Gain in job openings shows U.S. labor market improving

Storm’s Impact

For establishments in the storm-affected region that failed to respond to the survey and which met certain criteria, the Labor Department said that it assumed there were no job openings and that the business was closed. “There were very few establishments subject to the special procedures,” the agency said.

In the U.S., the number of people hired rose to 4.34 million in October, pushing up the hiring rate to 3.2 percent from 3.1 percent, today’s report showed.

Openings in construction, manufacturing, the leisure and hospitality industry and retailers contributed to the pickup in available employment. Openings in education and health services cooled.

Macy’s Inc., the second-biggest U.S. department-store chain, said it would add about 2,000 more workers than the 78,000 it hired last year for the holiday shopping season. Toys ‘R’ Us Inc., the world’s largest toy retailer, reported plans to employ 45,000 temporary staff, up 5,000 from the 2011 season.

Job Openings

Considering the 12.26 million Americans who were unemployed in October, today’s figures indicate there are about 3.3 people vying for every opening, up from about 1.8 when the recession began in December 2007.

Total firings, which exclude retirements and those who left their job voluntarily, decreased to 1.66 million from 1.73 million a month before.

In the 12 months ended in October, the economy created a net 1.9 million jobs, representing 51.7 million hires and about 49.8 million separations.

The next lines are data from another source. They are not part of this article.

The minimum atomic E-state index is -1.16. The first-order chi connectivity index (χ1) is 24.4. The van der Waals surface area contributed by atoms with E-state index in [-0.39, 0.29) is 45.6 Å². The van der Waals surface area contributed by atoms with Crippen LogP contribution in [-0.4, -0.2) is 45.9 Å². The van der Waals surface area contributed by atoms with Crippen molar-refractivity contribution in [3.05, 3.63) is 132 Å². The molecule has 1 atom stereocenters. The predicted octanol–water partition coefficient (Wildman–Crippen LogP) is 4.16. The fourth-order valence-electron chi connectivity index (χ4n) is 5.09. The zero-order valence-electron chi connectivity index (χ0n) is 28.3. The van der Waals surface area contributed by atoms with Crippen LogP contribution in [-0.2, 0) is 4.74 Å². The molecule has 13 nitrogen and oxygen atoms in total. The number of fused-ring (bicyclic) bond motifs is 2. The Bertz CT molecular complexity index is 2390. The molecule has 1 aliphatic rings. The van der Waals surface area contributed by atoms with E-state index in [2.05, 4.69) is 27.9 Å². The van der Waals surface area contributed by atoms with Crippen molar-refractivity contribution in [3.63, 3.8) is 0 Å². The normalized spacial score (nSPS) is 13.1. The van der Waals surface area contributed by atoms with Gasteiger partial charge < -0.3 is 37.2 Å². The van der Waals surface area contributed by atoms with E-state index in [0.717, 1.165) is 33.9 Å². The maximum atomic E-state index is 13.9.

The Commerce Department today said the trade gap in October widened 4.9 percent to $42.2 billion from a revised $40.3 billion in September. Exports declined 3.6 percent, the most since January 2009.

The decrease in exports may have been exacerbated by a drop in the sale of soybeans caused by a drought in the Midwest. The decline was nonetheless broad-based, indicating cooling economies from Europe to Asia may be sapping demand for American goods, once a mainstay of the economic recovery.

Industrial Machinery

Foreign purchases of engines, industrial machinery, and petroleum products were among the other categories that also saw decreases. Superstorm Sandy, which closed ports in New Jersey in late October and early November, may have contributed to the decline.

Imports declined 2.1 percent to $222.8 billion, the lowest level since April 2011, from $227.6 billion in the prior month, led by a $1.32 billion plunge in mobile phones, today’s report showed. The decrease followed a surge in September that coincided with the introduction of the latest Apple Inc. iPhone.

Bloomberg News

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